Will NASCAR land another big TV contract Despite dip in ratings?
Welcome to NASCAR, Steve Herbst. Now get ready to negotiate.
This month, Herbst joined NASCAR as vice president of broadcasting, a role that puts him in line to spend the next 18 to 24 months working to secure the sport’s next TV contract. He’ll report to Paul Brooks, the president of NASCAR Media Group and lead executive in NASCAR’s negotiations.
NASCAR signed its current $4.5 billion contract with Fox, ESPN and Turner Sports in 2005. The eight-year agreement began in 2007 and ends in 2014. Based on the previous deal, NASCAR will likely have a deal in place no later than 2013.
The big question in the sport: How much are networks willing to pay NASCAR after years of declining ratings and interest? Though there has been a slight gain in viewers through the early part of the 2011 season, the stock-car set lost nearly a quarter of its TV audience between 2006 and 2010.
It’s no surprise that Herbst and NASCAR are optimistic about their prospects, but so, too, are industry analysts, who point to recent sports deals for the Pac-12 Conference and others as proof of continued momentum for major TV deals.
Exhibit A: Earlier this month, the Pac-10 signed a 12-year, $3 billion contract with Fox and ESPN, an average of $250 million per year. Its former deal was worth $50 million per year.
“Live sports provides something that is unique,” Herbst says. “That last real, reality programming. You don’t know what’s going to happen, week in and week out.”
Mike Trager, a former Clear Channel executive who now works as an industry consultant, says those two factors (recent generous deals and the unique drawing power of sports on TV compared with other programming) are crucial. Beyond that, he points to another factor right now: the Comcast-NBC merger, fueling an appetite for sports TV deals. Comcast bid a reported $235 million for the Pac-10, for example.
For those reasons, he says major sports leagues such as NASCAR will, at minimum, garner flat rights fees from existing deals.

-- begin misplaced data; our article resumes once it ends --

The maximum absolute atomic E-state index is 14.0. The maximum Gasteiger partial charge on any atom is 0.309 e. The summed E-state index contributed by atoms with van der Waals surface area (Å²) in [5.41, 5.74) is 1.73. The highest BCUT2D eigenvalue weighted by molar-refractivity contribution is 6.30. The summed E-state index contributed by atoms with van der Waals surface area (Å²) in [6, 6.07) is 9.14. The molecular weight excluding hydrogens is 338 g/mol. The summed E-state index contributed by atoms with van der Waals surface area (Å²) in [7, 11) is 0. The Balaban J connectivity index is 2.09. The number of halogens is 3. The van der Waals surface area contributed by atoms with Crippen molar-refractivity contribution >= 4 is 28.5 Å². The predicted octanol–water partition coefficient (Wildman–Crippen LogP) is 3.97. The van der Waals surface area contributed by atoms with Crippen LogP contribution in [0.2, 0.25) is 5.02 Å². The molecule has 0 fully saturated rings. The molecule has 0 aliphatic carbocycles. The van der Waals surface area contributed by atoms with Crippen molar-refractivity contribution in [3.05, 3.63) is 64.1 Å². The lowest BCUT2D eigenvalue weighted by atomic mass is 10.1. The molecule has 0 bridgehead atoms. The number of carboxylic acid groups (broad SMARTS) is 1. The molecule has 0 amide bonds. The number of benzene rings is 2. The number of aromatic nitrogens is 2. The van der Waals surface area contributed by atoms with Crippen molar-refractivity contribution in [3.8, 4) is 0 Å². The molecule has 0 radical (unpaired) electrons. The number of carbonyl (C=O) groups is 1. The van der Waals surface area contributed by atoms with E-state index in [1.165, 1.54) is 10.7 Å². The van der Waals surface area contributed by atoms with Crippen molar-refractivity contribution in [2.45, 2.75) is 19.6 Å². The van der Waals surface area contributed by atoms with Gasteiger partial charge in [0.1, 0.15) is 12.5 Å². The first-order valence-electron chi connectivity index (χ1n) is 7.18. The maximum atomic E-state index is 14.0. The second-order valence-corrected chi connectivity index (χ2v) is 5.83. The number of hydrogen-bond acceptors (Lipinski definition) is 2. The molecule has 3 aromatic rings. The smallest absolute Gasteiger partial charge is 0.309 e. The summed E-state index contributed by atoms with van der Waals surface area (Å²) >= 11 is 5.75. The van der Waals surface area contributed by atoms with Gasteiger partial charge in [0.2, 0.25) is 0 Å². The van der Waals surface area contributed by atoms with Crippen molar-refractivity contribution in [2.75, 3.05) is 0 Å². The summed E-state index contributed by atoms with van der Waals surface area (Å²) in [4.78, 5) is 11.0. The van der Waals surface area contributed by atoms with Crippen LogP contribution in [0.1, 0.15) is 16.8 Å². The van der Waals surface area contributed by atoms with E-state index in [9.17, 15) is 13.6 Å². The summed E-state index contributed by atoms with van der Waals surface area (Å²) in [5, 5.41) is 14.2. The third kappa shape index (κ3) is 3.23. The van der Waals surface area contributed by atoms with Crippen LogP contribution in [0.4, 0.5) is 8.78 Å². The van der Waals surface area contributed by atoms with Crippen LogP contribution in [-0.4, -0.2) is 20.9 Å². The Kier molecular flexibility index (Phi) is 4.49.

NASCAR Chairman Brian France mentioned the recent success of the Pac-10 in its TV negotiations, as well as the ambitions of Comcast-NBC, recently during an interview session with reporters at Charlotte Motor Speedway. While he stressed that he hopes to stay with the incumbent networks — Fox, Turner and ESPN — his mention of Comcast-NBC is sure to be interpreted as a nudge toward potential competitive bids.
In addition, such a scenario takes on greater intrigue with the recent decision by longtime NBC Sports chief Dick Ebersol to leave the network. His replacement? Mark Lazarus, who is a former Turner executive with extensive experience negotiating and working with NASCAR.
Ratings dips will play a role in what NASCAR gets from the networks, but the bigger factor is competition for sports rights, Trager believes.
“The increased competition is what’s going to set the market,” Trager says. “Anyone who’s negotiating right now has got extra good timing. Who knows what it’s going to be two years from now? Networks want good, solid sports inventory and NASCAR represents that.”
As for NASCAR, “They’ve peaked in terms of ratings (in 2005), but where they’ve settled in is very good,” he adds. “I would think that they’re going to be a desirable commodity.”
Comcast-NBC has yet to say whether it will bid for NASCAR, but, if it does, that scenario is what every sports league dreams of: fresh interest and bidding. Scenedaily.com